02 November 2015
by Laura Tingle

Government leaves open 15 per cent GST, base broadening possibility

The federal government has left open the possibility that it will increase the GST to 15 per cent, and broaden its base to include fresh food, education and health, as it insists any change in the tax will be the result of collaboration with the states and will not involve any overall increase in the tax burden.

Responding to weekend reports of four GST options under consideration by the Abbott government, senior ministers did not dismiss the options out of hand. Prime Minister Malcolm Turnbull officially confirmed last week that a higher GST was an option on the table.

Treasurer Scott Morrison described the reports as "speculative", saying the federal government was involved "in good-faith discussions with the states and territories on how we can work together to improve our tax system.

"Fixing the tax system is about giving Australians greater incentive to work, save and invest so we can support growth and jobs in our economy.

"Next year, the average wage earner will be in the second-highest tax bracket – that is not a sustainable position for us to be in if we want to encourage Australians to work, save and invest.

"Fixing the tax system is not about trying to increase the tax burden on Australians to chase ever-higher levels of spending."

Tax reform plans need outlining soon
However, the government remains aware that it needs to outline its tax reform plans as soon as it can.

Cabinet secretary Arthur Sinodinos said the government would move quickly to announce a tax package to take to the next election, conceding it needed to "regain the trust of the Australian people".

It appears the tax debate may be broken up into several tranches, rather than all being left to the release of a tax white paper next year. For example, the government is keen to get tax changes that will support its innovation agenda into the public domain as quickly as possible.

But the more difficult area of changes to the GST will depend on negotiations with the states, and a collaborative approach, rather than the federal government announcing an overall strategy then fighting it out with the states.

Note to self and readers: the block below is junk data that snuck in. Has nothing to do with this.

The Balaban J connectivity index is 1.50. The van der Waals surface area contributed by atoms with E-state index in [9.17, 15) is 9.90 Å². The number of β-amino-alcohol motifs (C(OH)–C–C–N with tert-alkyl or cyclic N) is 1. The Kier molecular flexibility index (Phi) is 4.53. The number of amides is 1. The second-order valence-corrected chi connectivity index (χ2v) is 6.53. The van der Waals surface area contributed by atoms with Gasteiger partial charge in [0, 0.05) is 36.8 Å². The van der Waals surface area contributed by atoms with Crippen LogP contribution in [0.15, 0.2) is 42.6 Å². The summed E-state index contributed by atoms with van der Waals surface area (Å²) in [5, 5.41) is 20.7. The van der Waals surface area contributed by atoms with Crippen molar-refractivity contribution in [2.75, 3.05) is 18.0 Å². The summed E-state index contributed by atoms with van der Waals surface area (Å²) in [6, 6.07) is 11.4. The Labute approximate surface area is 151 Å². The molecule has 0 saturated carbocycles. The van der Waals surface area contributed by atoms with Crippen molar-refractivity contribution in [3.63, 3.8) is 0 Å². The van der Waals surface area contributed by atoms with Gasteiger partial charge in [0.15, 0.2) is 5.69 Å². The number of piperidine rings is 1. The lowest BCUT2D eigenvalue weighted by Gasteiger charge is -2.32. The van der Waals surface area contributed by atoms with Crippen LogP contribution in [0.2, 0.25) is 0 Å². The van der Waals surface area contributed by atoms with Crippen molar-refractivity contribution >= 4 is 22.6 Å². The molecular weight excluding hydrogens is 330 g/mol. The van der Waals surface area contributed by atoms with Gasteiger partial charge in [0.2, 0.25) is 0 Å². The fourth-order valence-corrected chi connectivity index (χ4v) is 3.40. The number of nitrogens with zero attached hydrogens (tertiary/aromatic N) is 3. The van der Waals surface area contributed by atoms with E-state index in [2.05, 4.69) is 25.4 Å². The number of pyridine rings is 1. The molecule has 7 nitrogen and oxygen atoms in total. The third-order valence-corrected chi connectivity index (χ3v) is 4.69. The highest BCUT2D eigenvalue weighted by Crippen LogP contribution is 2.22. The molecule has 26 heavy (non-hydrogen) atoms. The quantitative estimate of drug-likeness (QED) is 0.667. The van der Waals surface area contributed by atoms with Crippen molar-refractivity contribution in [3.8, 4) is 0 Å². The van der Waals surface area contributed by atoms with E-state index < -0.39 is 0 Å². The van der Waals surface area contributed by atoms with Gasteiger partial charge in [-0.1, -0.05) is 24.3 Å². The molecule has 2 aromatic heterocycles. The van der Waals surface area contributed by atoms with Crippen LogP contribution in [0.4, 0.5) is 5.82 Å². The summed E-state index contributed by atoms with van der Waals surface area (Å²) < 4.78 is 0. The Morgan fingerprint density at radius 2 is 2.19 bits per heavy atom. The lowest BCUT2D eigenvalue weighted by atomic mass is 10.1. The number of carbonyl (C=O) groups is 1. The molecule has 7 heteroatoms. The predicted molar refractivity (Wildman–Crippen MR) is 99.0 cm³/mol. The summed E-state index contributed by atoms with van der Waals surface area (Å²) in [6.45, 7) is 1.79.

The government is still planning to release a tax green paper, and white paper, outlining its full tax agenda next year.

Mr Morrison has asked the state treasurers to bring options for tax reform back to their next meeting with him.

The four options that have been canvassed include three with a 15 per cent GST rate and one with a 12.5 per cent rate. The first option is for a 15 per cent GST with no exemptions; the second for a 15 per cent GST with food exempted; and the third 15 per cent GST option would maintain the current base, which exempts food, education and health.

Lots left for hospitals, education
Deloitte Access Economics' Chris Richardson estimates these three options would raise $50 billion, $40 billion or $30 billion respectively, all funding a $15 billion compensation package of pension and benefits changes, and of tax cuts for those earning up to $100,000.

That would leave a substantial amount of money to help the states fund hospitals and education, and to fund other changes to taxes such as the company tax.

This would all be before any revenue was raised from other tax changes in areas such as superannuation, capital gains and negative gearing.

But Mr Morrison insists that the overall package would not result in a rise in the overall tax take.

Senator Sinodinos said on Sunday that "if you're someone like Malcolm, I think if you want to do something substantial, you've got to do it quickly and upfront and you've got to do it when you're in a [position] to maximise the use of your political capital to sell a story to the Australian people.

"But you need their consent, so you have to do it soon in the context of putting stuff to an election rather than seeking to foist something on people before an election," he told Sky News.

"We have to make sure, in the run-up to the election, states are at least neutral on the issue, as opposed to actively hostile."

But Senator Sinodinos said the revenue raised from the GST increase was unlikely to be reserved for the states as a "blank cheque" for health and education spending.